Pavle Hrvatnić (? – 1345 at the earliest) was the son of Prince Hrvatin Stjepanić and the brother of Vukoslav and Vukac Hrvatnić. Pavle was the first son of Prince Hrvatin to recognize the supreme authority of Ban Stjepan II Kotromanić. There is no record of when the Bosnian ban was recognized as the supreme lord since no charter was preserved, as was the case with his older brother Vukolslav. However, Bosnian rule on his territory can be traced back to 1323, when it first appeared in historical sources. Namely, that year Berislav Skočić issued a charter where it is explicitly stated that Prince Pavle Hrvatinić, before whom the charter was issued, is the Lord of Zemljanik county and a subject of Ban Stjepan. It is evident that Ban Stjepan II Kotromanić did not recognize Prince Pavle, as well as later his brothers, the title of “Prince of Donji Kraji of Bosnia”, which was held by their father and which was recognized by the Princes of Bribir, but established a separate vassal relationship with each of his sons which resulted in the splitting of the family as previously happened with Šubić and Babonić families. It was a very deliberate move that was supposed to prevent the excessive strengthening of the family to the detriment of the central authorities. However, the granting of a large number of benefits to its vassals on the donated possessions made the rule of the bans over the Donji Kraji impossible without the loyalty of the Hrvatinić family. From the aforementioned charter, we also learn that Prince Pavle had his official court secretary Tolislav and the scribe Ivaniš Ivanović. Nevertheless, it remains unclear under what circumstances Zemljanik county came under his rule, as it had previously been ruled by Babonići.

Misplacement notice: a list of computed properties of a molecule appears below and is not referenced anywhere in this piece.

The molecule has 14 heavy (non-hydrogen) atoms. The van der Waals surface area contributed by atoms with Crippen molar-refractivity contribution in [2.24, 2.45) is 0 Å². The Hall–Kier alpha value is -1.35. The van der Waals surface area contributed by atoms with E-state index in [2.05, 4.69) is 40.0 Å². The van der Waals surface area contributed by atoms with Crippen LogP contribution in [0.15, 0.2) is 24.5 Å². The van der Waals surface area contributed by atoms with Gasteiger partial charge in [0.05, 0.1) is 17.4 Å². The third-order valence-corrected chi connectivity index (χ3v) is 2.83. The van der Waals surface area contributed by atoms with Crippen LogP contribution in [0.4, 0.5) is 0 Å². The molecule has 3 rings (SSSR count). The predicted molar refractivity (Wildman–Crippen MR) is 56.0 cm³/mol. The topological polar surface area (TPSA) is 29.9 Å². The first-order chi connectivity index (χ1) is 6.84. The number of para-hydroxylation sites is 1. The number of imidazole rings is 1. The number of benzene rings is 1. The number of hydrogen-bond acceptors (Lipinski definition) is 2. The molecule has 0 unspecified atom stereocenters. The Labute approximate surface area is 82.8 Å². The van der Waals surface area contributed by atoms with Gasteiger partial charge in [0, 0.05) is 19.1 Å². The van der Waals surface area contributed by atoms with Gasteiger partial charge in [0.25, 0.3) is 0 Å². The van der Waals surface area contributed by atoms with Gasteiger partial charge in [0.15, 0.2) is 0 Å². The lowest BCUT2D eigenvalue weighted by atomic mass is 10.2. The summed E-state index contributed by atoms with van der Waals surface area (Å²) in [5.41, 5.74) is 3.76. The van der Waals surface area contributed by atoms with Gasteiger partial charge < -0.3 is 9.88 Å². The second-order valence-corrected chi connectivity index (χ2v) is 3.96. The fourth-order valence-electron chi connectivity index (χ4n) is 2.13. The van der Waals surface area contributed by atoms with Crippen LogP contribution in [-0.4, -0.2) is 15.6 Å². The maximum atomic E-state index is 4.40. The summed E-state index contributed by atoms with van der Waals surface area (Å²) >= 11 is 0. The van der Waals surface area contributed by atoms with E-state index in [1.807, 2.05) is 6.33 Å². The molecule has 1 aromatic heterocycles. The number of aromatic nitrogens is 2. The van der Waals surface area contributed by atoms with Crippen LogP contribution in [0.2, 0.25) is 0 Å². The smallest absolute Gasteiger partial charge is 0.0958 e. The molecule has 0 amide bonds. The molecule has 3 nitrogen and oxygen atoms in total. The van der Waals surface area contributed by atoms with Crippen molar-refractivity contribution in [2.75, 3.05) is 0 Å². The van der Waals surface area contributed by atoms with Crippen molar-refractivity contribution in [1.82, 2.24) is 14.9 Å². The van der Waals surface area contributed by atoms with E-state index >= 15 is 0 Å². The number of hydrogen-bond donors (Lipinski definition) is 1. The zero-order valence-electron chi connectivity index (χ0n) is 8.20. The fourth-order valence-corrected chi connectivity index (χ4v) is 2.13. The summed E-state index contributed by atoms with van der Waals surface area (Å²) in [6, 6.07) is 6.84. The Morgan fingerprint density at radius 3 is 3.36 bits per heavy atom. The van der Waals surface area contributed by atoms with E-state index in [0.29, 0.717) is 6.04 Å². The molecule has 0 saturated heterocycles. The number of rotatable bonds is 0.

He is cited as a witness in the charter issued by Ban Stjepan II Kotromanić to the Ragusans on August 15, 1332, which dictated the procedures for resolving disputes between his subjects and the Ragusans. In this charter, the only known mention of Završje has been preserved so far, which was a special judicial area that included the traditional Bosnian lands of Usora and Soli and the counties of Zemljanik and Trebotić. Usually, by reading the aforementioned charter, it was concluded that it was Pavle Hrvatinić who was one of the witnesses and representatives of Završje, though such a conclusion was challenged by claims that part of the charter had been mistakenly omitted during transcription. And while Prince Pavle’s connection with Završje is debatable, his authority over the town of Glamoč can be reliably stated. Namely, on November 25, 1341, Radoj Butković and Vuk Gendilović from Glamoč, the people of Pavle and Vukoslav Hrvatinić, concluded a contract with a Venetian merchant living in Trogir. It seems that there was a dual power over Glamoč since the Katarina’s man, the sister of Stjepan II Kotromanić, was also mentioned. In addition, Prince Pavle came into possession of Greben, which was later ceded to the Hungarian king by his descendants.
The exact year of Prince Pavle Hrvatinić’s death is not known. In historical sources, he is mentioned for the last time in the charter that Ban Stjepan II Kotromanić, as a representative of the Hungarian king Ludovic I of Anjou, issued to Ivan Nelipčić, Prince of Knin, on June 23, 1345. It was a matter of confirming the agreement reached between the Bosnian Ban and the Prince of Knin together with his mother, Vladislava Kurjaković. Here Prince Pavle is listed with other nobles as a witness. He left behind two sons, Grgur and Vladislav Pavlović, most famous for their betrayal of the young Ban Tvrtko in 1357, when they placed themselves under the rule of the Hungarian king and ceded Greben to him.
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The Hungarian National Archives in Budapest (Magyar Nemzeti Levéltár Országos Levéltára) in the so-called Pre-Mohács collection (Mohács Előtti Gyűjtemény) signature Diplomatikai Levéltár (DL) 87181.
Source of signature: Isailović, Neven: “Povelja bana Stjepana II Kotromanića knezu Ivanu Nelipčiću”, Građa o prošlosti Bosne 12, Banja Luka, 2019, p. 12